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#2196: Poincy replies to Duran
From: Jean Poincy <firstname.lastname@example.org>
Duran's propositions are quite noble, but how one will uphold the
intention when there is no collective security? The assassination of the
French people in Jacmel tells a lot. For that to be considered by any
individual, a government would have to make collective security its
number one priority while ignoring hunger, shelter and education. It
does not seem to be a concern for Ayitian authorities, not that they
don't care or don't want to do anything about it, but they are too busy
to show the rest of the world they are democratic and respectful of
The known criminals can't be apprehended in Ayiti now because of a due
process; which, if in progress, gives the criminals ample time to sack
and destroy a whole community. The whole human rights affair is rubbish
in Ayiti. To talk of human rights, one must learn how to respect the
rights of others first. Until Ayitians learn that they are free when
they allow others to live free, human rights must be ignored. That's
very ironic when criminals are talking about their rights or when there
is a zealous group defending their human rights. I can't see any
government with the courage to discount the human rights now. We know
that only a strong man or group can do this.
To change the tune, I do agree that Ayitians are quick to blame what
rich countries have done wrong to the country. Starting with the debt
that Ayiti had to pay to France. That's no excuse to justify the
country's poverty. A good government would have done what must be done
not only to pay the debt while making the country prosperous. We can't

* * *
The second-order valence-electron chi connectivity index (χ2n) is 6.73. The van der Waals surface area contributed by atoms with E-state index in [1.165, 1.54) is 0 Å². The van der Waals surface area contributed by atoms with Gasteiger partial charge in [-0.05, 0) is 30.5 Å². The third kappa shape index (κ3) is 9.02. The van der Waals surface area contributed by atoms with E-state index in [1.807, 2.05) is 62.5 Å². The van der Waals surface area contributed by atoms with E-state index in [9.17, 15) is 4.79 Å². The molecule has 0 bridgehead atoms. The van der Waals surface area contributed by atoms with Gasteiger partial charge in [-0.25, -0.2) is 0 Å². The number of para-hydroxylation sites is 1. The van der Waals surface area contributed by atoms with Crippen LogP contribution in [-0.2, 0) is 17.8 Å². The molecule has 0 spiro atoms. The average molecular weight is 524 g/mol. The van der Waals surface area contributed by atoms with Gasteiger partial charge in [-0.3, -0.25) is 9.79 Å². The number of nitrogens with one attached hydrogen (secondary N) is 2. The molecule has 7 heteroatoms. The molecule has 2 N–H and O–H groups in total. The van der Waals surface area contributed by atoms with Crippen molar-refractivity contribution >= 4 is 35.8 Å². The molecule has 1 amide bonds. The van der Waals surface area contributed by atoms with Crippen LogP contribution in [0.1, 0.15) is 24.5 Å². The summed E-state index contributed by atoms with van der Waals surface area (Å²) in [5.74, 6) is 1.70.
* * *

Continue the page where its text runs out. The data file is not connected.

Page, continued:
ignore the fact that Boyer along with the Petion's click was not capable
of building a society.
Boyer's incapacity caused the loss of Dominican Republic. Rather than
building on the richness of the eastern part to improve Ayiti's economy
and enable it to pay off the debt, he ruined it instead. The
compensation requested by France was a just one that any government
defending the rights of its citizens would do. Regardless its nature,
the French colons did invest in the colony and they had to be
compensated for their loss. If one needs to know if Ayiti could be
prosperous enough to pay the debt, just ask Christophe about his
economic policies that were making the northern part a flourish one of
the country. Had the whole island been directed by such policies, I
think the amount requested by the French would be just peanuts.
Of course keeping up with the payments would ruin Ayiti if the
authorities were not making the country productive. Now we are talking
about the misadministration of a newborn country in all aspects by one
group of people for a whole generation. That was right at a time when
foundations had to be laid but were not.
Imagine the consequences of it at a later date especially when the same
click hanged on to power for almost a century and half continued the
same Petion/Boyer's ways of doing things and never thought of making
corrections. If we picture the situation how can we think of imputing
Duvalier for these wrongs? Let's weigh a century and half against thirty
years and see what weighs more.
Yes Duvalier had done wrongs but his wrongs could not match up that of
Petion's click. Duvalier father came and found a country already in
decay. What we are seeing today in Ayiti is an accumulation of wrong
doing since the assassination of Dessalines and Duvalier was not there
then. Let's go back to history, reevaluate and make sound analysis to
understand what's going on today.
We must note that Duvalier father was hardly receiving international aid
from the American government the facts are to be reviewed. Ayiti began
to enjoy the international aids during Jean-Claude Duvalier period. We
can't put in a "lump sum" the whole Duvalier period. There is the
Father's and the Son's era and they were different in all aspects.
As far as the economic elite was concerned in Ayiti, Duvalier had to
make them budge to do something. Boulevard Jean-Jacques Dessalines,
Duvalier father had to force himself on these entrepreneurs to build it.
He thought it was right to do so because they were doing business there,
making a living there, how can they just sit and not doing anything
about it. With his iron fist, these guys decided to pitch in to build
the boulevard. Now look at Blvd. Jean-Jacques Dessalines now and the
merchants are still there. The same goes with many other things.
Ayiti has lived, lives and will live